Archive for March, 2010

Cholesterol has mistakenly been shown the main villain in heart disease whereas the fact is that one type is good for you!

In fact:

  • Studies show that foods high in cholesterol don’t raise the cholesterol level
  • An increase of the good type of cholesterol – HDL – is good for your heart
  • A diet high in vegetables and soy can lead to a reduction in cholesterol level
  • Niacin (vitamin B3) supplements can also lower the bad cholesterol level

The hype about cholesterol started after a scientist found that rabbits developed heart disease after being fed cholesterol. He didn’t realize that because rabbits are vegetarians they have no means of dealing with animal fat.

Recent controlled tests have shown that an increase in the consumption of shrimps and eggs, which are high in cholesterol, do not lead to an increase in levels.

However, this doesn’t mean you can go out and binge on cholesterol. The problem is that foods high in cholesterol are mostly high in saturated fats, which most definitely are bad for hearts and arteries.

A complication with cholesterol is that there are two types: HDL cholesterol (high density lipoprotein) and LDL cholesterol (low density lipoprotein).

If you have a high cholesterol level, and much of it is LDL cholesterol, you’re at high risk for heart disease. A relatively high level of HDL usually means low risk. If your HDL makes up one-fifth of your amount of cholesterol you have average risk of heart disease – this is a ratio of cholesterol to HDL of 5:1. With only one-eighth of HDL you’re at high risk. If HDL accounts for one-third you’re low risk (3:1).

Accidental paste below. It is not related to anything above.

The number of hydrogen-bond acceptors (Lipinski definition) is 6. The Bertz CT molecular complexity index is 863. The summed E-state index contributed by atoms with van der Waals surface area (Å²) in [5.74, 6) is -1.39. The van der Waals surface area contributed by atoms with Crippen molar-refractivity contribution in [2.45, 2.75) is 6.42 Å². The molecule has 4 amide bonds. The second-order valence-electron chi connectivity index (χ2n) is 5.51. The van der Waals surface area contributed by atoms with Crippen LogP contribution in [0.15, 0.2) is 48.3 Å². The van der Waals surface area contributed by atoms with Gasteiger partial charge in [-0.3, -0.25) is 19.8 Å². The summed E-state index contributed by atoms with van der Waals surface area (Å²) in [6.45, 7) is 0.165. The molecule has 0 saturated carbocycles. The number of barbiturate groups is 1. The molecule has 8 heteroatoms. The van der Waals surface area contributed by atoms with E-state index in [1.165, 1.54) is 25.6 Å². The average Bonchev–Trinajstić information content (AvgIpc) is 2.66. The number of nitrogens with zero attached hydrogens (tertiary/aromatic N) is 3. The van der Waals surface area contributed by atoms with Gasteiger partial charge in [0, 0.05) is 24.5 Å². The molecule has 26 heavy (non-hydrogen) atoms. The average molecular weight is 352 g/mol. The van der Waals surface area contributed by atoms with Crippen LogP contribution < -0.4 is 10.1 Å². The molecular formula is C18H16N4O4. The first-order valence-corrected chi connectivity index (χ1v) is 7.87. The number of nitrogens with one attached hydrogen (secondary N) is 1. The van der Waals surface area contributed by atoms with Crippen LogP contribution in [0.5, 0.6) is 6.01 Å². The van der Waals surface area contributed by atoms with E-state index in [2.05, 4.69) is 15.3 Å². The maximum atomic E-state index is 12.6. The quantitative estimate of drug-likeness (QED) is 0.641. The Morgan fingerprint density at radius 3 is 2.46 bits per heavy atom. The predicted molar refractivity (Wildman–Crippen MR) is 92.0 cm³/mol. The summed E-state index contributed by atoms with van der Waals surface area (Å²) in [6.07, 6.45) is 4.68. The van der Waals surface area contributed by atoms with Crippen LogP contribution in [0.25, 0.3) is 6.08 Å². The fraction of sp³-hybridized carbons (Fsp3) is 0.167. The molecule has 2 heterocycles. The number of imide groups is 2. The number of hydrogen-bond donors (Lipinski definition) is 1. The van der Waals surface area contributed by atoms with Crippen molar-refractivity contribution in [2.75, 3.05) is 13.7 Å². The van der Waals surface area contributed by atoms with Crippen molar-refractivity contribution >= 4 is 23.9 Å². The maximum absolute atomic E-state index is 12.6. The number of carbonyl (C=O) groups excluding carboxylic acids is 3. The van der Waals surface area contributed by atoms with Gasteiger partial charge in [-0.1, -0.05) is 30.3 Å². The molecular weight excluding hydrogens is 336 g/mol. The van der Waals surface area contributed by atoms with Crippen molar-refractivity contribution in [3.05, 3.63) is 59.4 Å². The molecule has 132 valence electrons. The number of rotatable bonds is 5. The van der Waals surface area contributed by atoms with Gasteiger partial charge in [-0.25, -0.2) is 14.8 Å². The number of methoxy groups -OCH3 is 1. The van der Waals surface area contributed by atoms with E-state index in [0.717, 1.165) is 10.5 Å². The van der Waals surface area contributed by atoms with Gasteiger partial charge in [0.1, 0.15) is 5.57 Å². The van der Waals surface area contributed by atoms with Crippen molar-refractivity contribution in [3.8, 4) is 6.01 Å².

However, having a very small amount of cholesterol in your body is not good news either! People with low levels have been found to lead to strokes and to cause anti-social behavior.

How do you lower a high level of cholesterol? A recent report showed that a diet high in soy products, beans and vegetables, and without meat or fish could lower the level as much as some medications.

Nutritional supplements lower cholesterol levels. Also, recent studies show that taking fairly large amounts of niacin (B3) can have more effect than the cholesterol-lowering drugs gemfribrozil and lovastatin in reducingl levels. They do this by increasing the HDL level, while reducing total cholesterol levels.

However, if you take 500-1,500mg niacin, which you need to reduce cholesterol levels,  you may find that you get flushed uncomfortably. You can overcome this by taking the supplement in smaller doses three times a day, or by taking ‘no-flush niacin’.

So, if you are at risk with high cholesterol make sure that it is LDL cholesterol that is relatively high, and take a niacin supplement. Of course, never abandon medications without the advice of a doctor. Niacin and cholesterol-lowering drugs have been found to work well together.